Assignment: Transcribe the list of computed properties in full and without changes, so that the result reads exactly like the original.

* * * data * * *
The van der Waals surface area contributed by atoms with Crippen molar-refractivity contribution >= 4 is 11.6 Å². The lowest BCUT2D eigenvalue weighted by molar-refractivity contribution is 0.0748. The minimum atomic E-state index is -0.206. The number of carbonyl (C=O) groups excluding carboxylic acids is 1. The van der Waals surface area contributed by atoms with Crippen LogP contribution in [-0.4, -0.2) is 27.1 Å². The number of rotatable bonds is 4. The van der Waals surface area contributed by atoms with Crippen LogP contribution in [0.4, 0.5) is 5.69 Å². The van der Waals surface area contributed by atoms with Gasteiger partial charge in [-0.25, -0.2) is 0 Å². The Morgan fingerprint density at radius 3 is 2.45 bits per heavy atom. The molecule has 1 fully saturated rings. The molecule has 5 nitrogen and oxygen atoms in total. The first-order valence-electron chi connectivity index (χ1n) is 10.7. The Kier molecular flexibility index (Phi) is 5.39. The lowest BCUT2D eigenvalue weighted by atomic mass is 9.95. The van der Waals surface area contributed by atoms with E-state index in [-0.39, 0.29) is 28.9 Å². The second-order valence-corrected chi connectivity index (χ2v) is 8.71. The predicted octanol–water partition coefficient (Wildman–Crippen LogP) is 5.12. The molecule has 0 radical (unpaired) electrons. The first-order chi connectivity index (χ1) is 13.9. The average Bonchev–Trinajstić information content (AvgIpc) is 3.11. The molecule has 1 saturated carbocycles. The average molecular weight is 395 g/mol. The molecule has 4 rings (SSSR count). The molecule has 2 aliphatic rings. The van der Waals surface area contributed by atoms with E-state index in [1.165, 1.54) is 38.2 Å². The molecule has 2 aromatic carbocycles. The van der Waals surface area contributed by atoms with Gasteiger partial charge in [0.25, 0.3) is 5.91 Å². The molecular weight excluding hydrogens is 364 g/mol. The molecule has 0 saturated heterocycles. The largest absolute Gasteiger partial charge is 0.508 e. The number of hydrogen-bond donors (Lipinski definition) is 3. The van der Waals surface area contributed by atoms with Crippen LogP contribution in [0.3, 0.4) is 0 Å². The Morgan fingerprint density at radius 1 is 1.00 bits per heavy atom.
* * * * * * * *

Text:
The van der Waals surface area contributed by atoms with Crippen molar-refractivity contribution >= 4 is 11.6 Å². The lowest BCUT2D eigenvalue weighted by molar-refractivity contribution is 0.0748. The minimum atomic E-state index is -0.206. The number of carbonyl (C=O) groups excluding carboxylic acids is 1. The van der Waals surface area contributed by atoms with Crippen LogP contribution in [-0.4, -0.2) is 27.1 Å². The number of rotatable bonds is 4. The van der Waals surface area contributed by atoms with Crippen LogP contribution in [0.4, 0.5) is 5.69 Å². The van der Waals surface area contributed by atoms with Gasteiger partial charge in [-0.25, -0.2) is 0 Å². The Morgan fingerprint density at radius 3 is 2.45 bits per heavy atom. The molecule has 1 fully saturated rings. The molecule has 5 nitrogen and oxygen atoms in total. The first-order valence-electron chi connectivity index (χ1n) is 10.7. The Kier molecular flexibility index (Phi) is 5.39. The lowest BCUT2D eigenvalue weighted by atomic mass is 9.95. The van der Waals surface area contributed by atoms with E-state index in [-0.39, 0.29) is 28.9 Å². The second-order valence-corrected chi connectivity index (χ2v) is 8.71. The predicted octanol–water partition coefficient (Wildman–Crippen LogP) is 5.12. The molecule has 0 radical (unpaired) electrons. The first-order chi connectivity index (χ1) is 13.9. The average Bonchev–Trinajstić information content (AvgIpc) is 3.11. The molecule has 1 saturated carbocycles. The average molecular weight is 395 g/mol. The molecule has 4 rings (SSSR count). The molecule has 2 aliphatic rings. The van der Waals surface area contributed by atoms with E-state index in [1.165, 1.54) is 38.2 Å². The molecule has 2 aromatic carbocycles. The van der Waals surface area contributed by atoms with Gasteiger partial charge in [0.25, 0.3) is 5.91 Å². The molecular weight excluding hydrogens is 364 g/mol. The molecule has 0 saturated heterocycles. The largest absolute Gasteiger partial charge is 0.508 e. The number of hydrogen-bond donors (Lipinski definition) is 3. The van der Waals surface area contributed by atoms with Crippen LogP contribution in [0.3, 0.4) is 0 Å². The Morgan fingerprint density at radius 1 is 1.00 bits per heavy atom.